Phil Kline, Zippo Songs

John Schaefer

By John Schaefer

on 01.18.11 in Reviews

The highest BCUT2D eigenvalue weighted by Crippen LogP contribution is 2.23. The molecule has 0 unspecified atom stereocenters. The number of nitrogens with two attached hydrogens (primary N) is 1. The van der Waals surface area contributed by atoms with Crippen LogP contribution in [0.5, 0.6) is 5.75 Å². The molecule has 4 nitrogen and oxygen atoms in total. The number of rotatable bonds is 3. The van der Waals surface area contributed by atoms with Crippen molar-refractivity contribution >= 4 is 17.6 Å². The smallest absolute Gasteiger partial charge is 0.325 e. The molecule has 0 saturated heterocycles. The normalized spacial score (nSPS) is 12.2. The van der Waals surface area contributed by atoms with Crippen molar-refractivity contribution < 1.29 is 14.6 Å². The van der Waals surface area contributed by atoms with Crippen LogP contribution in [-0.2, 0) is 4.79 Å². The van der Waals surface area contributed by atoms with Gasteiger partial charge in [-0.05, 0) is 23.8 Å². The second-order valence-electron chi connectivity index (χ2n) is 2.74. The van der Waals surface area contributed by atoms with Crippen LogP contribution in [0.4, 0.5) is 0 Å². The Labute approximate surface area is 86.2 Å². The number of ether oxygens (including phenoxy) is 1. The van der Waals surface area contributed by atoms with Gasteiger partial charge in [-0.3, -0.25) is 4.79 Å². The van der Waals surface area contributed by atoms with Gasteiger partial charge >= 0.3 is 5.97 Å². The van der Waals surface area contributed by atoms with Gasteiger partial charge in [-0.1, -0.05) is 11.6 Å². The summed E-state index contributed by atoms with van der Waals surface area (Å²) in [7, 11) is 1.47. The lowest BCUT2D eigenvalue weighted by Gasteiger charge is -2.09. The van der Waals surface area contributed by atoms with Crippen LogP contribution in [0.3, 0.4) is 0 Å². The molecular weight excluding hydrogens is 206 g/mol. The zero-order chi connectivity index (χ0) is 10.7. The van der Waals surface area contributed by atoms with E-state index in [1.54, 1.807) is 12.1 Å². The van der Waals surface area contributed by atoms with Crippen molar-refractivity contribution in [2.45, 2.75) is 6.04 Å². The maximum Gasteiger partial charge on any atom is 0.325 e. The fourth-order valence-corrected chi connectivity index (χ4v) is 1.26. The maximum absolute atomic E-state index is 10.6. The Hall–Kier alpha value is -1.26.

NY guitarist/composer Phil Kline is perhaps best known for his walking holiday piece for multiple boomboxes called "Unsilent Night," which annually takes place in and around Manhattan's Lower East Side and now in other cities around the world. Here Kline channels both Franz Schubert and Jim Morrison. In Vietnam, soldiers etched little slogans, some of them surprisingly poetic, onto the sides of their Zippo lighters. With America now embroiled in a Middle Eastern version of Vietnam, Phil Kline assembled those fragments into a cycle of electric art-songs, with voice, violin, guitar and percussion all heavily amplified and processed into a psychedelic haze of love, loss, lust, drugs, war and more drugs. The bonus "3 Rumsfeld Songs" takes some of the unintentionally hilarious obfuscations of everyone's favorite Defense Secretary and reveals Rumsfeld's inner Broadway belter. (Just in case you didn't get the Iraq-Vietnam connection.)